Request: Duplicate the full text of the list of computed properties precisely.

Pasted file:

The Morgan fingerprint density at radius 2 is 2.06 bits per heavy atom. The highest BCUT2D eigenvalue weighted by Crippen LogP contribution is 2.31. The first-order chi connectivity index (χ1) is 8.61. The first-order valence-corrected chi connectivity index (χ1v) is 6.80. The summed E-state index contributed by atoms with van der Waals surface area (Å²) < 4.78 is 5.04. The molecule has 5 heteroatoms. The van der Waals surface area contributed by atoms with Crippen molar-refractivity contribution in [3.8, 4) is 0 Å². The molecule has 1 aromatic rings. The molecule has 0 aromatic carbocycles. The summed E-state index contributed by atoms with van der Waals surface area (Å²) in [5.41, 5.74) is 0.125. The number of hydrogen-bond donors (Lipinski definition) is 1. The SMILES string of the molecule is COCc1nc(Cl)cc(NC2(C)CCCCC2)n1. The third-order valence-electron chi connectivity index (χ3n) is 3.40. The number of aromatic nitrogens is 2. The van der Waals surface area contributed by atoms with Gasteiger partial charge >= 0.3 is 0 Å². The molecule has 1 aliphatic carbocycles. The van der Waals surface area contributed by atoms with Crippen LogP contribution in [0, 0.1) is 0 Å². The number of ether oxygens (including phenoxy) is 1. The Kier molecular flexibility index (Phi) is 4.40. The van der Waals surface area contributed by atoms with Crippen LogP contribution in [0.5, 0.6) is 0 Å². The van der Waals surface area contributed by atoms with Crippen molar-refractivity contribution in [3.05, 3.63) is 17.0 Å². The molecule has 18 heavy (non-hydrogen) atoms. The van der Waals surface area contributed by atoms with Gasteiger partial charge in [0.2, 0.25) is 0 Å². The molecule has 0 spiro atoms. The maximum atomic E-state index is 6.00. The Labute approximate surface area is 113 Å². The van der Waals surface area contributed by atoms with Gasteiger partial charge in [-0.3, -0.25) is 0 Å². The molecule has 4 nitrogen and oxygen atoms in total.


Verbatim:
The Morgan fingerprint density at radius 2 is 2.06 bits per heavy atom. The highest BCUT2D eigenvalue weighted by Crippen LogP contribution is 2.31. The first-order chi connectivity index (χ1) is 8.61. The first-order valence-corrected chi connectivity index (χ1v) is 6.80. The summed E-state index contributed by atoms with van der Waals surface area (Å²) < 4.78 is 5.04. The molecule has 5 heteroatoms. The van der Waals surface area contributed by atoms with Crippen molar-refractivity contribution in [3.8, 4) is 0 Å². The molecule has 1 aromatic rings. The molecule has 0 aromatic carbocycles. The summed E-state index contributed by atoms with van der Waals surface area (Å²) in [5.41, 5.74) is 0.125. The number of hydrogen-bond donors (Lipinski definition) is 1. The SMILES string of the molecule is COCc1nc(Cl)cc(NC2(C)CCCCC2)n1. The third-order valence-electron chi connectivity index (χ3n) is 3.40. The number of aromatic nitrogens is 2. The van der Waals surface area contributed by atoms with Gasteiger partial charge >= 0.3 is 0 Å². The molecule has 1 aliphatic carbocycles. The van der Waals surface area contributed by atoms with Crippen LogP contribution in [0, 0.1) is 0 Å². The number of ether oxygens (including phenoxy) is 1. The Kier molecular flexibility index (Phi) is 4.40. The van der Waals surface area contributed by atoms with Crippen LogP contribution in [0.5, 0.6) is 0 Å². The van der Waals surface area contributed by atoms with Crippen molar-refractivity contribution in [3.05, 3.63) is 17.0 Å². The molecule has 18 heavy (non-hydrogen) atoms. The van der Waals surface area contributed by atoms with Gasteiger partial charge in [0.2, 0.25) is 0 Å². The molecule has 0 spiro atoms. The maximum atomic E-state index is 6.00. The Labute approximate surface area is 113 Å². The van der Waals surface area contributed by atoms with Gasteiger partial charge in [-0.3, -0.25) is 0 Å². The molecule has 4 nitrogen and oxygen atoms in total.